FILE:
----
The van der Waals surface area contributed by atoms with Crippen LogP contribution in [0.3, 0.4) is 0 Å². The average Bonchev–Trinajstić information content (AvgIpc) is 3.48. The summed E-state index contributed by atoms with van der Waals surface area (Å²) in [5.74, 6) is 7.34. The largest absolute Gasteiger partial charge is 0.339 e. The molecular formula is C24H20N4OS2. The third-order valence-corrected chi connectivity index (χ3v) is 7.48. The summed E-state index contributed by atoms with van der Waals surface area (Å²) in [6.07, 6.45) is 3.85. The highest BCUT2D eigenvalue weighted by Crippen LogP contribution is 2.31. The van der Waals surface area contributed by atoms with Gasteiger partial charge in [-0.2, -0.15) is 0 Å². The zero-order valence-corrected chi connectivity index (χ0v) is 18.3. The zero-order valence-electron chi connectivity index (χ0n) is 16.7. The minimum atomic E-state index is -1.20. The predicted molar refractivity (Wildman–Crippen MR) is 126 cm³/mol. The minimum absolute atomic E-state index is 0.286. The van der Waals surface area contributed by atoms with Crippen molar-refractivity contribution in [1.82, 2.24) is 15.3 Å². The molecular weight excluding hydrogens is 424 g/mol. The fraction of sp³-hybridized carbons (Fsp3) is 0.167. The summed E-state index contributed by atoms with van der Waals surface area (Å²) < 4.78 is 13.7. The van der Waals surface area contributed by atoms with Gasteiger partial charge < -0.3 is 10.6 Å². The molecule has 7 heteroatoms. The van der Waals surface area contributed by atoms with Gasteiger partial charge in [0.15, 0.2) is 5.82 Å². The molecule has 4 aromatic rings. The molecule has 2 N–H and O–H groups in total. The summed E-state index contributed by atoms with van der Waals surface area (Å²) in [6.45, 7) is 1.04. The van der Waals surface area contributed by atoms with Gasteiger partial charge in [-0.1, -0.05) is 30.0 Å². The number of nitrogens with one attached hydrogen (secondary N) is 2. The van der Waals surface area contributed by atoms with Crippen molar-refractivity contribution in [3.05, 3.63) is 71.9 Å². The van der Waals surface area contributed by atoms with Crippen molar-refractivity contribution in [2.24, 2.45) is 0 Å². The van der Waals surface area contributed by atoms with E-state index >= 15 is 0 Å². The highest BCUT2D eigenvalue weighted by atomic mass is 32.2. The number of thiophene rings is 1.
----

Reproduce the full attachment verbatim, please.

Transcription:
The van der Waals surface area contributed by atoms with Crippen LogP contribution in [0.3, 0.4) is 0 Å². The average Bonchev–Trinajstić information content (AvgIpc) is 3.48. The summed E-state index contributed by atoms with van der Waals surface area (Å²) in [5.74, 6) is 7.34. The largest absolute Gasteiger partial charge is 0.339 e. The molecular formula is C24H20N4OS2. The third-order valence-corrected chi connectivity index (χ3v) is 7.48. The summed E-state index contributed by atoms with van der Waals surface area (Å²) in [6.07, 6.45) is 3.85. The highest BCUT2D eigenvalue weighted by Crippen LogP contribution is 2.31. The van der Waals surface area contributed by atoms with Gasteiger partial charge in [-0.2, -0.15) is 0 Å². The zero-order valence-corrected chi connectivity index (χ0v) is 18.3. The zero-order valence-electron chi connectivity index (χ0n) is 16.7. The minimum atomic E-state index is -1.20. The predicted molar refractivity (Wildman–Crippen MR) is 126 cm³/mol. The minimum absolute atomic E-state index is 0.286. The van der Waals surface area contributed by atoms with Crippen molar-refractivity contribution in [1.82, 2.24) is 15.3 Å². The molecular weight excluding hydrogens is 424 g/mol. The fraction of sp³-hybridized carbons (Fsp3) is 0.167. The summed E-state index contributed by atoms with van der Waals surface area (Å²) < 4.78 is 13.7. The van der Waals surface area contributed by atoms with Gasteiger partial charge < -0.3 is 10.6 Å². The molecule has 7 heteroatoms. The van der Waals surface area contributed by atoms with Gasteiger partial charge in [0.15, 0.2) is 5.82 Å². The molecule has 4 aromatic rings. The molecule has 2 N–H and O–H groups in total. The summed E-state index contributed by atoms with van der Waals surface area (Å²) in [6.45, 7) is 1.04. The van der Waals surface area contributed by atoms with Gasteiger partial charge in [-0.1, -0.05) is 30.0 Å². The number of nitrogens with one attached hydrogen (secondary N) is 2. The van der Waals surface area contributed by atoms with Crippen molar-refractivity contribution in [3.05, 3.63) is 71.9 Å². The van der Waals surface area contributed by atoms with Crippen molar-refractivity contribution in [2.24, 2.45) is 0 Å². The van der Waals surface area contributed by atoms with E-state index >= 15 is 0 Å². The highest BCUT2D eigenvalue weighted by atomic mass is 32.2. The number of thiophene rings is 1.